Master of Fine Arts (MFA)
This thesis attempts to critique the image of the poet as ‘inspired being.’ Instead, I present two long serial poems that suggest a poetics of obsession, using Obsessive Compulsive Disorder as a running metaphor for the work of the poet. This is done, in part, by inverting the Orpheus myth (Eurydice is trying to find Orpheus) and by transforming the sacred rituals of Orphism (an ancient Greek cult that believed the grievous cycle of reincarnation could be broken through ritual) into mundane and perhaps meaningless repetition (both of actions and words). Like OCD, these poems relentlessly fidget and repeat in an attempt to avoid some looming and abstract threat; in so doing, this thesis questions poetic inspiration and meaning—is it genuine, or merely a conditioned response?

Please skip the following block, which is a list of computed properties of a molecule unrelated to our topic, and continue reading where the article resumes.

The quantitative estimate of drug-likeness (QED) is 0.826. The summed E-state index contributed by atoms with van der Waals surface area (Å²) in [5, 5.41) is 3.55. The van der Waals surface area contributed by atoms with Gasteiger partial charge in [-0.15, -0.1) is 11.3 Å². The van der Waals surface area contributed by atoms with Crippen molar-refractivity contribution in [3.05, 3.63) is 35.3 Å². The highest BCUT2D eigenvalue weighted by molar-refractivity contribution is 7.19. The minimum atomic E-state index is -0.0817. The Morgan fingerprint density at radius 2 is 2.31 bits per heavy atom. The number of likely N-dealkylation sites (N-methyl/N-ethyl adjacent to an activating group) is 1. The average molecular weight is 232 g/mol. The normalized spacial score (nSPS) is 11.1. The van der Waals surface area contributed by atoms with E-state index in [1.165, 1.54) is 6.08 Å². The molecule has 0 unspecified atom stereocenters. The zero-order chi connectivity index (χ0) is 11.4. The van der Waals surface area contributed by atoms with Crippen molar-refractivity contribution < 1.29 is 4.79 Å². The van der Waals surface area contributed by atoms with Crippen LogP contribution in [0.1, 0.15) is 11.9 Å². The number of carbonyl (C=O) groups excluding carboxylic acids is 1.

Document Availability at the Time of Submission
Secure the entire work for patent and/or proprietary purposes for a period of one year. Student has submitted appropriate documentation which states: During this period the copyright owner also agrees not to exercise her/his ownership rights, including public use in works, without prior authorization from LSU. At the end of the one year period, either we or LSU may request an automatic extension for one additional year. At the end of the one year secure period (or its extension, if such is requested), the work will be released for access worldwide.
Soyka, Jordan, "In Stellations" (2010). LSU Master's Theses. 3186.
Mullen, Laura K.
This document is currently not available here.